With RingPHP, Guzzle does not require cURL and can be used with any HTTP transport mechanism. I’d love to help anyone who is interested in creating RingPHP adapters to bind Guzzle to another library. For example, WyriHaximus on Github is working on binding Guzzle to ReactPHP. (In fact, Guzzle 4 did not require cURL, though it was much harder to use an alternate transport.)

He goes on to talk more about the changes in the Guzzle 5 release including more detail on the RingPHP integration, the use of promises/futures and iterable and callable streams. There's also several new events included in the release as well. He finishes out the post with an upgrade guide to help make the transition easier.

tagged: ringphp guzzle5 release http promise future psr7 streams events

Link: http://mtdowling.com/blog/2014/10/13/guzzle-5/

Zend Developer Zone:
Microsoft to extend Windows eco-system!
Feb 22, 2008 @ 13:58:00

On the Zend Developer Zone today, Andi Gutmans has written up a new post that, in light of a recent announcement from Microsoft about "going open source" with some of their products, asks what it means for the web and for the PHP community specifically.

Today Microsoft announced a significant initiative which aims to provide the developer community with access to a large number of Microsoft protocols and file formats. [...] With Microsoft opening up their specifications under the OSP, open-source communities like Zend Framework are now able to build such solutions without fear of litigation. There are many other areas where it will benefit open-source projects including Samba (SMB), FreeTDS (SQL Server), Mono (.NET), and others...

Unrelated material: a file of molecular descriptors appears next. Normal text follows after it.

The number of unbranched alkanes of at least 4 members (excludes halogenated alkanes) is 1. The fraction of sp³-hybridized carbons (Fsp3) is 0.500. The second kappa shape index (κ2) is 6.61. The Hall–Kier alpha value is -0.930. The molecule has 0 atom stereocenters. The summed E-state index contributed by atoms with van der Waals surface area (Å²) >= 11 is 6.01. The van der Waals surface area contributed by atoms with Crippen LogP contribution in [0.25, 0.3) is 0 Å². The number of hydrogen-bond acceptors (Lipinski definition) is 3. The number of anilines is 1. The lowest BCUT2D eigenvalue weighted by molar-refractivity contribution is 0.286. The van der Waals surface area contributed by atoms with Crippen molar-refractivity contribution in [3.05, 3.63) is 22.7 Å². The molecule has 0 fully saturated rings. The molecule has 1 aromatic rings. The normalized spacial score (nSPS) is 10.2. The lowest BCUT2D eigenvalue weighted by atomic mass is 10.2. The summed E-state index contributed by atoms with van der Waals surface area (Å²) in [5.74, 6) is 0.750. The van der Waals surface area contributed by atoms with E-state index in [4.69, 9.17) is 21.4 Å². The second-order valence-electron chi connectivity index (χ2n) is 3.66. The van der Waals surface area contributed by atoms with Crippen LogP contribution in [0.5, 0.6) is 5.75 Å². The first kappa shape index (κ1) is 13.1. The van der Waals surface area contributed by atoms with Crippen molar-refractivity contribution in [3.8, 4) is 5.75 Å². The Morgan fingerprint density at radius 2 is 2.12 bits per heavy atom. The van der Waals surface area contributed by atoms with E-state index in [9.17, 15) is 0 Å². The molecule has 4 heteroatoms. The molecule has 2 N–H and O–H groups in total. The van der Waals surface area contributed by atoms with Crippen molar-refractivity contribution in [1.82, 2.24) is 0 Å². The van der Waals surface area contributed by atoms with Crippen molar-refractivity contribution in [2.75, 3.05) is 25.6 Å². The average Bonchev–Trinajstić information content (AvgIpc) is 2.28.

He shares his thoughts on the winners (Microsoft themselves, Open Source community) and losers (Microsoft's competitors, Linux) on the deal and the beneficial impact he thinks it will all have on the PHP.

tagged: windows opensource community specification promise

Link:

Marco van Hylckama Vlieg's Blog:
Which PHP framework holds a promise for the future?
Feb 23, 2006 @ 07:34:02

In this new post from Marco van Hylckama Vlieg, he asks a question of his readers - "Which PHP framework holds a promise for the future?"

I thought I'd throw in a question for a change! As I'm quite sure at least some of my readers are skilled PHP developers, some of them might be able to throw in some insightful remarks when it comes to the future of PHP5 and frameworks.

He mentions developers that are tired of "plumbing code" (the guts of the app), but havent found something in the PHP realm that fits. He mentions three frameworks specifically; Symfony, WASP, CakePHP.

tagged: framework holds promise future framework holds promise future

Link:

Marco van Hylckama Vlieg's Blog:
Which PHP framework holds a promise for the future?
Feb 23, 2006 @ 07:34:02

In this new post from Marco van Hylckama Vlieg, he asks a question of his readers - "Which PHP framework holds a promise for the future?"

I thought I'd throw in a question for a change! As I'm quite sure at least some of my readers are skilled PHP developers, some of them might be able to throw in some insightful remarks when it comes to the future of PHP5 and frameworks.

He mentions developers that are tired of "plumbing code" (the guts of the app), but havent found something in the PHP realm that fits. He mentions three frameworks specifically; Symfony, WASP, CakePHP.

tagged: framework holds promise future framework holds promise future

Link: